Tough job returning it against the constant serve-volleying of Edberg but I think Sampras errs in how he goes about it. Almost entirely, he looks to return at most firmly... the returns he makes leave Edberg at best (from Sampras' point of view) regulation first volleys from just under net level

Seeing how few return he made (he returns at 60%), probably better to go for more on the second shot, and challenge Edberg on the first volley more at possible cost of lower return rate

Can't fault Pete too much for it. Basically, the way he returns would need Edberg to make volley UEs to lose points, or Sampras to hit very good passes off the first volley. While that's not likely to happen, it doesn't have to. Its a 1-break-will-do court... and low as Pete's chances to grab break, Edberg, who can barely make a return, are lower still

Pete blows a 4-1 lead in second set to lose 5-7. Both times he's broken are to 30 and he has 3 double faults in each of those games. That seems to tick him off enough to engage in power-returning, a good step up from what he does rest of match... and it near enough works. Edberg's stretched to 12 points and 16 points in the serve games after breaking... saving 6 break points in all

5 of Edberg's total 10 volley FEs come in those games, and he makes volleys that would have been marked forced had he missed too. Returning like that I imagine would bear fruit eventually. Instead, Pete goes back into his firm returning for rest of match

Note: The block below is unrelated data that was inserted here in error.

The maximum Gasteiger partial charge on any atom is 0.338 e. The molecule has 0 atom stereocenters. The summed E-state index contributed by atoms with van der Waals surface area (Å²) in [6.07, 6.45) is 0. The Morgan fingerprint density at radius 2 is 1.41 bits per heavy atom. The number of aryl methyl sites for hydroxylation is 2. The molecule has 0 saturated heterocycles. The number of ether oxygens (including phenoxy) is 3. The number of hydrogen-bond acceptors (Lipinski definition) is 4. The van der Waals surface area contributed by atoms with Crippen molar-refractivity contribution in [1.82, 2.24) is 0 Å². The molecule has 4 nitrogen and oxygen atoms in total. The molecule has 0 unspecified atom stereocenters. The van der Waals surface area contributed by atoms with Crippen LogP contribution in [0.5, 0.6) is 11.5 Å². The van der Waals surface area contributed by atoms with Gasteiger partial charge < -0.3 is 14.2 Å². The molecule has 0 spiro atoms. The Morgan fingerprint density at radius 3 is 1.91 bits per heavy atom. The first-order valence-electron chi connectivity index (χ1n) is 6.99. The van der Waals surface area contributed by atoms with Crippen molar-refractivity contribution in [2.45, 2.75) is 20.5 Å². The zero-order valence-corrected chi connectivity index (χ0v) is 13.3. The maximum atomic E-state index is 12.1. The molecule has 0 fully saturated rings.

Final set tiebreak also turns on Pete's doubles. He serves back to back ones to go down 1-4 and can't recover

No real explanation for what happens to Pete and all these double faults. He serves a meaty second serve, but not first serve substitutes. Note Edberg's still been able to make 5 return UEs, though a good chunk of Pete's second serves were genuinely forceful (he also has 2 aces). Doesn't miss overly big second serves and at least a few times, misses fairly gentle ones. Clearly, its the difference between the two players
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Hall of Fame
Play - Volley & Passing
What you'd expect, coming out of serve-return complex. Everything flows out of Sampras big advantage of power on the serve

Sampras with 13 forecourt winners, Edberg 24... that's unreturned serve count at work. Edberg has more scope to hit volley winners

Edberg with just 2 baseline-to-net pass winners, Sampras 9... that's coming out of the kind of volleys that come from the kind of returns that each players serve draws... Sampras' first volley's are easy enough that he doesn't leave Edberg much on the pass, Edberg faces tougher volleys and thus leaves Sampras with more shots to make the pass

Edberg 11 passing errors, Sampras 20... Sampras has more shots at the pass, which means he misses more

Volleying FEs - Edberg 10, Sampras 6... same explanation as above

The standout stat here would be Sampras' very low 4 UEs - 31 winners, 4 UEs... a stunning showing. Edberg has 14